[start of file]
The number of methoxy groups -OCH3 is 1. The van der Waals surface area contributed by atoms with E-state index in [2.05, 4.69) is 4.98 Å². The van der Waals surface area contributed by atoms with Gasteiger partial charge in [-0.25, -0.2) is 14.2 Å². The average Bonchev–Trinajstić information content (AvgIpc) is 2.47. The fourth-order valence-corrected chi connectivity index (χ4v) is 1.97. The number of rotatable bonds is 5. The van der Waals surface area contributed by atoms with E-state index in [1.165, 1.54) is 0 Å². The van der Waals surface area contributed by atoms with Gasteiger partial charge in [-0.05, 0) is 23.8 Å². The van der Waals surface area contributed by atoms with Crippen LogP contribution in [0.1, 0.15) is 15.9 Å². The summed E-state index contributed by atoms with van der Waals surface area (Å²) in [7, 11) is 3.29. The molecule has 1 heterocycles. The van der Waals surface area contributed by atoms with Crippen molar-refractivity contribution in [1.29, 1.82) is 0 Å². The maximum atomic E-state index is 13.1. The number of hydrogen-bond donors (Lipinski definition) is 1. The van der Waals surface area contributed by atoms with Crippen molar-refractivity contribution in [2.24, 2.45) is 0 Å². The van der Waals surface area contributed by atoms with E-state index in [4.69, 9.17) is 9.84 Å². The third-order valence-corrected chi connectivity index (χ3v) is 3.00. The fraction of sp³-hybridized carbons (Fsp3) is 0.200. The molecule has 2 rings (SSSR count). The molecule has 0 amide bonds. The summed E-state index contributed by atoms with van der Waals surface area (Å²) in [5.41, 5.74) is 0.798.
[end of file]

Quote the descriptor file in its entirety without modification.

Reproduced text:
The number of methoxy groups -OCH3 is 1. The van der Waals surface area contributed by atoms with E-state index in [2.05, 4.69) is 4.98 Å². The van der Waals surface area contributed by atoms with Gasteiger partial charge in [-0.25, -0.2) is 14.2 Å². The average Bonchev–Trinajstić information content (AvgIpc) is 2.47. The fourth-order valence-corrected chi connectivity index (χ4v) is 1.97. The number of rotatable bonds is 5. The van der Waals surface area contributed by atoms with E-state index in [1.165, 1.54) is 0 Å². The van der Waals surface area contributed by atoms with Gasteiger partial charge in [-0.05, 0) is 23.8 Å². The van der Waals surface area contributed by atoms with Crippen LogP contribution in [0.1, 0.15) is 15.9 Å². The summed E-state index contributed by atoms with van der Waals surface area (Å²) in [7, 11) is 3.29. The molecule has 1 heterocycles. The van der Waals surface area contributed by atoms with Crippen molar-refractivity contribution in [1.29, 1.82) is 0 Å². The maximum atomic E-state index is 13.1. The number of hydrogen-bond donors (Lipinski definition) is 1. The van der Waals surface area contributed by atoms with Crippen molar-refractivity contribution in [2.24, 2.45) is 0 Å². The van der Waals surface area contributed by atoms with E-state index in [4.69, 9.17) is 9.84 Å². The third-order valence-corrected chi connectivity index (χ3v) is 3.00. The fraction of sp³-hybridized carbons (Fsp3) is 0.200. The molecule has 2 rings (SSSR count). The molecule has 0 amide bonds. The summed E-state index contributed by atoms with van der Waals surface area (Å²) in [5.41, 5.74) is 0.798.